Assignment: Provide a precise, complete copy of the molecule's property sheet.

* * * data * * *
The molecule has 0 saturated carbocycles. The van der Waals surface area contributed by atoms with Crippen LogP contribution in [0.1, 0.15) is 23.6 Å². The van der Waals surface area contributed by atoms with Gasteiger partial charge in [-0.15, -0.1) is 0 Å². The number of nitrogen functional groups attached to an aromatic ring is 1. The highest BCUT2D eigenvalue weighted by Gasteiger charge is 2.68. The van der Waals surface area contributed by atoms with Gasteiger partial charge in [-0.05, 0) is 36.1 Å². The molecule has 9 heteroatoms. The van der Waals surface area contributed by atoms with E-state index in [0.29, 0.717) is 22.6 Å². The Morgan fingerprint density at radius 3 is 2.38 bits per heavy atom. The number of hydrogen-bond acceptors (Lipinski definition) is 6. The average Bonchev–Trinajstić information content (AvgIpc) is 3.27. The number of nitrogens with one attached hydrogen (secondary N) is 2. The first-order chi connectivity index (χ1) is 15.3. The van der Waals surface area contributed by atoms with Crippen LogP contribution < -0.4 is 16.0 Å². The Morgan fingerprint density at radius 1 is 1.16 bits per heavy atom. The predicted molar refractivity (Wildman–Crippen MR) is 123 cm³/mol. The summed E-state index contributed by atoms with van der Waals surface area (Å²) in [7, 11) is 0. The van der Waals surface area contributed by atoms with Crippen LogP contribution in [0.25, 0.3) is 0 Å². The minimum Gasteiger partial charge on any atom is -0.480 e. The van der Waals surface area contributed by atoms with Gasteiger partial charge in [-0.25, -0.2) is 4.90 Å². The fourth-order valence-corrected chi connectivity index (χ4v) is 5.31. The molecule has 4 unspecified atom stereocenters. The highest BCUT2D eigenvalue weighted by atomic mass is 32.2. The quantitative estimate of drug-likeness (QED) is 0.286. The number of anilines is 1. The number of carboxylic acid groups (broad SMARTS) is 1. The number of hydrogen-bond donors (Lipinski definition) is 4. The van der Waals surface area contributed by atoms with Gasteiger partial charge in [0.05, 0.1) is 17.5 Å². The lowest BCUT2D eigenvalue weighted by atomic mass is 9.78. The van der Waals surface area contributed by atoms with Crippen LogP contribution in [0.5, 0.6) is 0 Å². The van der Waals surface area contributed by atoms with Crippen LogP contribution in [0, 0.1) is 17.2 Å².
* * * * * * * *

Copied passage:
The molecule has 0 saturated carbocycles. The van der Waals surface area contributed by atoms with Crippen LogP contribution in [0.1, 0.15) is 23.6 Å². The van der Waals surface area contributed by atoms with Gasteiger partial charge in [-0.15, -0.1) is 0 Å². The number of nitrogen functional groups attached to an aromatic ring is 1. The highest BCUT2D eigenvalue weighted by Gasteiger charge is 2.68. The van der Waals surface area contributed by atoms with Gasteiger partial charge in [-0.05, 0) is 36.1 Å². The molecule has 9 heteroatoms. The van der Waals surface area contributed by atoms with E-state index in [0.29, 0.717) is 22.6 Å². The Morgan fingerprint density at radius 3 is 2.38 bits per heavy atom. The number of hydrogen-bond acceptors (Lipinski definition) is 6. The average Bonchev–Trinajstić information content (AvgIpc) is 3.27. The number of nitrogens with one attached hydrogen (secondary N) is 2. The first-order chi connectivity index (χ1) is 15.3. The van der Waals surface area contributed by atoms with Crippen LogP contribution < -0.4 is 16.0 Å². The Morgan fingerprint density at radius 1 is 1.16 bits per heavy atom. The predicted molar refractivity (Wildman–Crippen MR) is 123 cm³/mol. The summed E-state index contributed by atoms with van der Waals surface area (Å²) in [7, 11) is 0. The van der Waals surface area contributed by atoms with Crippen LogP contribution in [0.25, 0.3) is 0 Å². The minimum Gasteiger partial charge on any atom is -0.480 e. The van der Waals surface area contributed by atoms with Gasteiger partial charge in [-0.25, -0.2) is 4.90 Å². The fourth-order valence-corrected chi connectivity index (χ4v) is 5.31. The molecule has 4 unspecified atom stereocenters. The highest BCUT2D eigenvalue weighted by atomic mass is 32.2. The quantitative estimate of drug-likeness (QED) is 0.286. The number of anilines is 1. The number of carboxylic acid groups (broad SMARTS) is 1. The number of hydrogen-bond donors (Lipinski definition) is 4. The van der Waals surface area contributed by atoms with Gasteiger partial charge in [0.05, 0.1) is 17.5 Å². The lowest BCUT2D eigenvalue weighted by atomic mass is 9.78. The van der Waals surface area contributed by atoms with Crippen LogP contribution in [0.5, 0.6) is 0 Å². The van der Waals surface area contributed by atoms with Crippen LogP contribution in [0, 0.1) is 17.2 Å².